Aortic valve replacement in patients with amyloidosis

Amit P. Java, Kevin L. Greason, Angela Dispenzieri, Martha Grogan, Katherine S. King, Joseph Maleszewski, Richard C. Daly, Mackram Eleid, Alberto Pochettino, Hartzell V Schaff

Research output: Contribution to journalArticle

4 Citations (Scopus)

Abstract

Background: Outcome data on aortic valve replacement in patients with amyloidosis are limited. To address this issue, we reviewed our experience of patients with amyloidosis who underwent aortic valve replacement. Methods: We retrospectively reviewed the records of 16 patients with amyloidosis who underwent aortic valve replacement between May 2000 and February 2017. Results: The cohort comprised 11 males (69%) and 5 females (31%). The median patient age was 76 years (interquartile range [IQR], 71-82 years), and Society of Thoracic Surgeons predicted rate of mortality was 5.0% (IQR, 2.4%-8.7%). Amyloidosis type was immunoglobulin light chain in 6 patients (38%), age-related in 6 (38%), and localized in 4 (25%). The operation was surgical aortic valve replacement in 11 patients (69%) and balloon-expandable transfemoral transcatheter aortic valve insertion in the other 5. There was no procedure-related stroke, need for new-onset dialysis or pacemaker, or death within 30 days of surgery. The median length of hospital stay was 1 day (IQR, 1-2 days) in the transcatheter valve insertion group and 6 days (IQR, 6-8 days) in the surgical group (P = .002). Follow-up was available for all patients at a median of 1.9 years (IQR, 1.2-4.8 years). During the follow-up period, there were 4 deaths, all occurring >1 year after surgery. Conclusions: Aortic valve replacement can be performed with low risk of operative morbidity and mortality in patients with amyloidosis. Transcatheter valve insertion has the advantage of reduced hospital length of stay. The 1-year survival is excellent.

Original languageEnglish (US)
JournalJournal of Thoracic and Cardiovascular Surgery
DOIs
StateAccepted/In press - Jan 1 2018

Fingerprint

Amyloidosis
Aortic Valve
Length of Stay
Immunoglobulin Light Chains
Mortality
Ambulatory Surgical Procedures
Surgical Instruments
Dialysis
Stroke
Morbidity
Survival

Keywords

  • Amyloid, amyloidosis
  • Aortic valve
  • Aortic valve stenosis
  • Cardiac amyloid
  • Cardiac amyloidosis
  • Surgical aortic valve replacement
  • Transcatheter aortic valve insertion
  • Transcatheter aortic valve replacement

ASJC Scopus subject areas

  • Surgery
  • Pulmonary and Respiratory Medicine
  • Cardiology and Cardiovascular Medicine

Cite this

Aortic valve replacement in patients with amyloidosis. / Java, Amit P.; Greason, Kevin L.; Dispenzieri, Angela; Grogan, Martha; King, Katherine S.; Maleszewski, Joseph; Daly, Richard C.; Eleid, Mackram; Pochettino, Alberto; Schaff, Hartzell V.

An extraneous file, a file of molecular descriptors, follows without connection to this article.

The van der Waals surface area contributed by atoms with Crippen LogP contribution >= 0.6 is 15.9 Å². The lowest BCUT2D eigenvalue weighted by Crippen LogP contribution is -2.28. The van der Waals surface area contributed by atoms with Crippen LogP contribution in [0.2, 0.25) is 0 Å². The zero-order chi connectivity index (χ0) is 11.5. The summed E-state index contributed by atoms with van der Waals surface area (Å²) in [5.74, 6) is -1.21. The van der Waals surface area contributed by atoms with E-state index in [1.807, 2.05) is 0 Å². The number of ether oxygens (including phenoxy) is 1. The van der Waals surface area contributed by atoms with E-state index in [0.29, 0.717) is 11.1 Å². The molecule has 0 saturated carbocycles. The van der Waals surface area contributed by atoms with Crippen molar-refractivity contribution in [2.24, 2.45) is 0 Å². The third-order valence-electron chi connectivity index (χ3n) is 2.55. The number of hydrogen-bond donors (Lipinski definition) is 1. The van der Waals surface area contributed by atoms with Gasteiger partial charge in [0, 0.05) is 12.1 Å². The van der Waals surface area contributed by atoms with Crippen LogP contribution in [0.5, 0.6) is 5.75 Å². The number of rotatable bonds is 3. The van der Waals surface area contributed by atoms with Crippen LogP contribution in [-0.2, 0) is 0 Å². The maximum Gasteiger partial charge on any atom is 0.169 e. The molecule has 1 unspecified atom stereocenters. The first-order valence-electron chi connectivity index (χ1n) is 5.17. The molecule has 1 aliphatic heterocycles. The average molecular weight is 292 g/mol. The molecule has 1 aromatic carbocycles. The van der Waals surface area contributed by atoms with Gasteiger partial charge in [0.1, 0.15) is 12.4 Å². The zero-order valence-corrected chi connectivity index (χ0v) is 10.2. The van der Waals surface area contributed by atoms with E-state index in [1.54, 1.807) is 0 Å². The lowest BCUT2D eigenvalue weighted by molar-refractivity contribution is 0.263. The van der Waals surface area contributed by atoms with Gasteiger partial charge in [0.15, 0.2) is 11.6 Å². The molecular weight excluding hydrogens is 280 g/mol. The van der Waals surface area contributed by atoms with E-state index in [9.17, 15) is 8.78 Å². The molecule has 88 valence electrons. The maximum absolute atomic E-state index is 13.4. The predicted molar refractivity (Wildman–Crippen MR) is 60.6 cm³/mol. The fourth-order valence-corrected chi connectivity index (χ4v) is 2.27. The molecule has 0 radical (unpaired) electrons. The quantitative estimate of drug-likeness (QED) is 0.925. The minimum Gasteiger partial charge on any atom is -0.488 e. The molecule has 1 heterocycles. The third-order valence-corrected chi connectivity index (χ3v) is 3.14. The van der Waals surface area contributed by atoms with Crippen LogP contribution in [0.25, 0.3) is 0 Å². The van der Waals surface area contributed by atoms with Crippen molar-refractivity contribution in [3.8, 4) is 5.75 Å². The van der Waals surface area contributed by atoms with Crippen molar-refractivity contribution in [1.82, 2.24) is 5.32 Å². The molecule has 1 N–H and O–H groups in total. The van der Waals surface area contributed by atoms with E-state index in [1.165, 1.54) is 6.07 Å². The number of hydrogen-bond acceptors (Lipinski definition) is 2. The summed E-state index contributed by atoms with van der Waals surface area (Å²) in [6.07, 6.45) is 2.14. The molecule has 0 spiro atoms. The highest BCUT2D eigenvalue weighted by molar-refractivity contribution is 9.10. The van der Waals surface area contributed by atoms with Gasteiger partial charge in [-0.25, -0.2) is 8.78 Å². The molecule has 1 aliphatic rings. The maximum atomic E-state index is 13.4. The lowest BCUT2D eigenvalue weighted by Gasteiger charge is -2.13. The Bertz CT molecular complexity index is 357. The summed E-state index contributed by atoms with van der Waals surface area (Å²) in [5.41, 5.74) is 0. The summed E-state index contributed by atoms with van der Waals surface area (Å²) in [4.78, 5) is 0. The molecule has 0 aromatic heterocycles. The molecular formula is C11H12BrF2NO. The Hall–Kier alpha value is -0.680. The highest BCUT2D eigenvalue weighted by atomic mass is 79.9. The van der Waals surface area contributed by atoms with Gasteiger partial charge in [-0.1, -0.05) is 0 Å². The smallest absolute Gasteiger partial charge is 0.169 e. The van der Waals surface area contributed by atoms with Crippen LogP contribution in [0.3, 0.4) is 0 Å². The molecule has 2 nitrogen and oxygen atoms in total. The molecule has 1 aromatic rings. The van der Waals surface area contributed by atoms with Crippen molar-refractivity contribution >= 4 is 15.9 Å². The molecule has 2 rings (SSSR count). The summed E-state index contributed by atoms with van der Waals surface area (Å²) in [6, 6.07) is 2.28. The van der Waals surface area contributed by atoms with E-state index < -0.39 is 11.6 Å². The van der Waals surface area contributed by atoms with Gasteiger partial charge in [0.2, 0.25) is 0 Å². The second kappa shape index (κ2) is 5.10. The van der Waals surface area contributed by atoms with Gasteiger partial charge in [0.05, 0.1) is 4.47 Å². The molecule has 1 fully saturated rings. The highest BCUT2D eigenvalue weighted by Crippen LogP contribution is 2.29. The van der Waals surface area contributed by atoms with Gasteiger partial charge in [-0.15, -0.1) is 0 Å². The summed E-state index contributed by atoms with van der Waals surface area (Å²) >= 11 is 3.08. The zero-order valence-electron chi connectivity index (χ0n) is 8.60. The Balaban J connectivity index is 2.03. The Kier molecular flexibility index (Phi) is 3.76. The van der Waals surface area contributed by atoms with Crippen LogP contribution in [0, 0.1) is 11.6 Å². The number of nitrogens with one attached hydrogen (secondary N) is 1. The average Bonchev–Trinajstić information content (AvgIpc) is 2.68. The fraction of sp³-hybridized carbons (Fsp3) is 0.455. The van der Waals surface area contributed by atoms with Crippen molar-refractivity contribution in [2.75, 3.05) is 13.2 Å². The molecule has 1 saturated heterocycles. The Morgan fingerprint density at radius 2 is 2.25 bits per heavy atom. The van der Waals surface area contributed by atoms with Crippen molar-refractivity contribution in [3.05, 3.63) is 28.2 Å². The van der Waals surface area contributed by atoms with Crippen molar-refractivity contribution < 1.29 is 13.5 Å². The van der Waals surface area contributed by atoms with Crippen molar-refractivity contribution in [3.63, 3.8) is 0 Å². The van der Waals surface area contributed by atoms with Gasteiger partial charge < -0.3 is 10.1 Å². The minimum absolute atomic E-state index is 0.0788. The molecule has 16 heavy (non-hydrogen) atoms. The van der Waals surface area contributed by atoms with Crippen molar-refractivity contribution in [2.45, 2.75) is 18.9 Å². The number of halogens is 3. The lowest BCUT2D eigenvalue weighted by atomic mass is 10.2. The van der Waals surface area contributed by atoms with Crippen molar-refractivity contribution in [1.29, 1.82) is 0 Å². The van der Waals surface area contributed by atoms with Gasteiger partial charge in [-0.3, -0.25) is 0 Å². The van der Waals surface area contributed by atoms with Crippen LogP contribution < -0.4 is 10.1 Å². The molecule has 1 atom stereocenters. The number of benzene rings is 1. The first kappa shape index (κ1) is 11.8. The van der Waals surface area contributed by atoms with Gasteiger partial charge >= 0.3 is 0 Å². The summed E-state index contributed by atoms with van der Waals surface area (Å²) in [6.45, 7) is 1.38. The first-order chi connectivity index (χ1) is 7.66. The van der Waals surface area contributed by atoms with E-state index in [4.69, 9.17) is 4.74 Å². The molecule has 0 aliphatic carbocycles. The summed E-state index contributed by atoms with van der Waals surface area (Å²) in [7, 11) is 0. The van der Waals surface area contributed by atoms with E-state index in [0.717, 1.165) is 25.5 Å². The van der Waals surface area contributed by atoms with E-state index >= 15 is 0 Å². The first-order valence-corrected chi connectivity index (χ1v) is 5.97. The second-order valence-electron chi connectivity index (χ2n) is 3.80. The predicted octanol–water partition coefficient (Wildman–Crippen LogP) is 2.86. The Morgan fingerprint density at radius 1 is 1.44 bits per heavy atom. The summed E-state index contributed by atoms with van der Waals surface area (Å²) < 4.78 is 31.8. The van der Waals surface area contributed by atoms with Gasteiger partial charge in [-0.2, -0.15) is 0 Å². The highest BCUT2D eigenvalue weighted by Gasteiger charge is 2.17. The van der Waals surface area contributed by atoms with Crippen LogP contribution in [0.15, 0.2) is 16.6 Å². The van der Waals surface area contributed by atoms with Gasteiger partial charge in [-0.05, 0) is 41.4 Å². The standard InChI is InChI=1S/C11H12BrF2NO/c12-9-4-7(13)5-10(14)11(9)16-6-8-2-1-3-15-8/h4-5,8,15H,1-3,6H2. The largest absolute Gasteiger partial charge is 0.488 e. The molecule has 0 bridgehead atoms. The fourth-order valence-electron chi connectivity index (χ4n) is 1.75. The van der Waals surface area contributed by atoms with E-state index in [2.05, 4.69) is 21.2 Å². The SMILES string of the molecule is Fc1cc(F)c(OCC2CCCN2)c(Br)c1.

In: Journal of Thoracic and Cardiovascular Surgery, 01.01.2018.

Research output: Contribution to journalArticle

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abstract = "Background: Outcome data on aortic valve replacement in patients with amyloidosis are limited. To address this issue, we reviewed our experience of patients with amyloidosis who underwent aortic valve replacement. Methods: We retrospectively reviewed the records of 16 patients with amyloidosis who underwent aortic valve replacement between May 2000 and February 2017. Results: The cohort comprised 11 males (69{\%}) and 5 females (31{\%}). The median patient age was 76 years (interquartile range [IQR], 71-82 years), and Society of Thoracic Surgeons predicted rate of mortality was 5.0{\%} (IQR, 2.4{\%}-8.7{\%}). Amyloidosis type was immunoglobulin light chain in 6 patients (38{\%}), age-related in 6 (38{\%}), and localized in 4 (25{\%}). The operation was surgical aortic valve replacement in 11 patients (69{\%}) and balloon-expandable transfemoral transcatheter aortic valve insertion in the other 5. There was no procedure-related stroke, need for new-onset dialysis or pacemaker, or death within 30 days of surgery. The median length of hospital stay was 1 day (IQR, 1-2 days) in the transcatheter valve insertion group and 6 days (IQR, 6-8 days) in the surgical group (P = .002). Follow-up was available for all patients at a median of 1.9 years (IQR, 1.2-4.8 years). During the follow-up period, there were 4 deaths, all occurring >1 year after surgery. Conclusions: Aortic valve replacement can be performed with low risk of operative morbidity and mortality in patients with amyloidosis. Transcatheter valve insertion has the advantage of reduced hospital length of stay. The 1-year survival is excellent.",